Story: Ruby has decided to live her life by experimenting with polyphasic sleep, a term coined by early 20th century psychologist J.S. Szymanski. Instead of sleeping eight hours straight, otherwise known as monophasic sleep, she is determined to sleep just 20 minutes at a time, six times per day.

She figures that the dryer cycle at her local laundromat will be perfect for her naps, waking her up when the cycle is completed and leaving her totally refreshed and with an extra six hours each day of waking time.

Well, not exactly. First off, apparently those dryers are taking a bit longer than 20 minutes to complete a cycle. That in turn is wreaking havoc with Ruby’s equilibrium, to the point that she notes, “recently it has been hard to distinguish reality from not reality.”

So, what can we expect when she observes a woman who proclaims she’s from a Christian help center demanding that a young man she brings to the laundromat shed most of his clothes so that she can wash and dry them, something she considers crucial for anyone’s well-being? Or what about later, when that same woman appears to be the mentally-challenged older sister of that same young man, who now seems to be the one in control of their destinies?

And what about Lenny, a menacing young woman who professed her love for Ruby while they were in high school, or so says Ruby, who rejected that overture? How in the heck has Lenny happened to show up at that exact laundromat so many years later and apparently still in love with Ruby? What’s the story here?

Highlights: Leave it to OnSite Theatre, which specializes in site-specific performances, to present an original play in a functioning laundromat. Thus, most of those people you see doing their laundry are, in actuality, doing their laundry. Audience members are invited to grab a seat, even perching atop unused washers and dryers, to check out the performances of an intrepid cast directed with cleverness and flair by Edward Coffield.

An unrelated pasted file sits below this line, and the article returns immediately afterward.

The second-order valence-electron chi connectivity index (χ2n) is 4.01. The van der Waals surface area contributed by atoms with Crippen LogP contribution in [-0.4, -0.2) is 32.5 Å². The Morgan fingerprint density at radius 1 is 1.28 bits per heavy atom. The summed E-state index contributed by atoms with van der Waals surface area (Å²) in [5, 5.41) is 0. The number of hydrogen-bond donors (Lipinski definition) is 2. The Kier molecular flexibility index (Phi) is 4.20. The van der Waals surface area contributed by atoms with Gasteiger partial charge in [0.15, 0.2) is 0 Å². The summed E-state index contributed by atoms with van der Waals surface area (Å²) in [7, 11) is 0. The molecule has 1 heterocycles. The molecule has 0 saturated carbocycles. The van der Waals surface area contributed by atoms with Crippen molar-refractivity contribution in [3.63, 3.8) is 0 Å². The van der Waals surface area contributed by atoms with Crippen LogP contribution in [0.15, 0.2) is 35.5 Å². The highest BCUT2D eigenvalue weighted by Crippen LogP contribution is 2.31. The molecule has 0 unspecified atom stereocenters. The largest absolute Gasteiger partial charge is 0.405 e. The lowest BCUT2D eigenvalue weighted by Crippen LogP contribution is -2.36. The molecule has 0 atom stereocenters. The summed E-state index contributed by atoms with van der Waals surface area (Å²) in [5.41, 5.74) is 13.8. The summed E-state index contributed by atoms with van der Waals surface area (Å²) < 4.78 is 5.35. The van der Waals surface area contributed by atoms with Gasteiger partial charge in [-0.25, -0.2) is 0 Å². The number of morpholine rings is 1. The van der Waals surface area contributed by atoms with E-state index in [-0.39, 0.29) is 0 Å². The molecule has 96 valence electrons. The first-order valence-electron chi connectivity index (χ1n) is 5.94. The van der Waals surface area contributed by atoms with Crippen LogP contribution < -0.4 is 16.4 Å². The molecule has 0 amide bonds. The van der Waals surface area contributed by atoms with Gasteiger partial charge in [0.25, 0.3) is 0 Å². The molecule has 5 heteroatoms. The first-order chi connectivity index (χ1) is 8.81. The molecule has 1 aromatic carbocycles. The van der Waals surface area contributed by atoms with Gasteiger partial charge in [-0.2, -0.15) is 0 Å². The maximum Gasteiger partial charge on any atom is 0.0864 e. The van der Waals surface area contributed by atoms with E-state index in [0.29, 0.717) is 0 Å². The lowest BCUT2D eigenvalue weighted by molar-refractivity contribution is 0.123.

This one-act, one-hour drama, written by St. Louis native Elizabeth Birkenmeier, is a whimsical, beguiling romp that will challenge you to figure out exactly who is real and who is a fanciful flight of sleep-deprived Ruby’s fevered imagination.

Other Info: Director Coffield and stage manager Adam Hunn ingeniously utilize the narrow aisles of Classic Coin Laundry to effect the movements of their dedicated cast. Rachel Hanks as the mysterious Lenny even lurks outside for a while, peering mischievously through the establishment’s front window to spy on the fuzzy-thinking Ruby.

Birkenmeier additionally enlists the aid of her brother, Robert, who provides continual, soft jazz-style musical accompaniment to embellish Ruby’s ramblings as a kind of omniscient troubadour.

Coffield coaxes some delightful performances from the quartet of players, including Amanda Swearingen, whose Ruby is somewhere between catatonic and catastrophic in her dealings with life. Ruby’s not much for direct participation, but then again getting by on two hours’ sleep per day might be a reason for her stupefied state.

Michelle Hand marvelously evinces a pair of roles. She’s demanding and disturbingly confused as a busybody matron named Iva who believes order must rule supreme in her universe and with anyone who comes into contact with her. She’s also affecting as a panic-stricken, mentally-challenged woman who collapses on the floor and hides behind her purse to escape the confusing constraints of her care-giver brother.

Antonio Rodriguez shows his own versatility as the easy-going young man who acquiesces to Iva’s dictatorial demands and also as the exasperated younger brother. As Lenny, Hanks aggressively moves along the perimeter of Ruby’s confused feelings as she furtively makes a play for her former classmate’s affections.

Or does she? It’s all very murky stuff, with myriad references to a fateful day at a Michigan beach many years before that pop up repeatedly in Ruby’s fractured memories. And the omnipresent music, nicely played by guitarist Robert Birkenmeier, can range from pleasant to innocuous to annoying, with no discernible reason for its inclusion.

There’s a Gun in Your Goodbye Bag is confusing, confounding and also compelling. It’s a clever little play that will keep you guessing along with its hallucinating heroine, while the laundromat’s regular customers imperviously go about their routines.

Play: There’s a Gun in Your Goodbye Bag

Company: OnSite Theatre Company

Venue: Classic Coin Laundry, 7200 Balson Avenue

Dates: June 21, 22, 28, 29

Tickets: $20; contact 686-0062 or

Rating: A 4 on a scale of 1-to-5.

Photos courtesy of Kristen Edler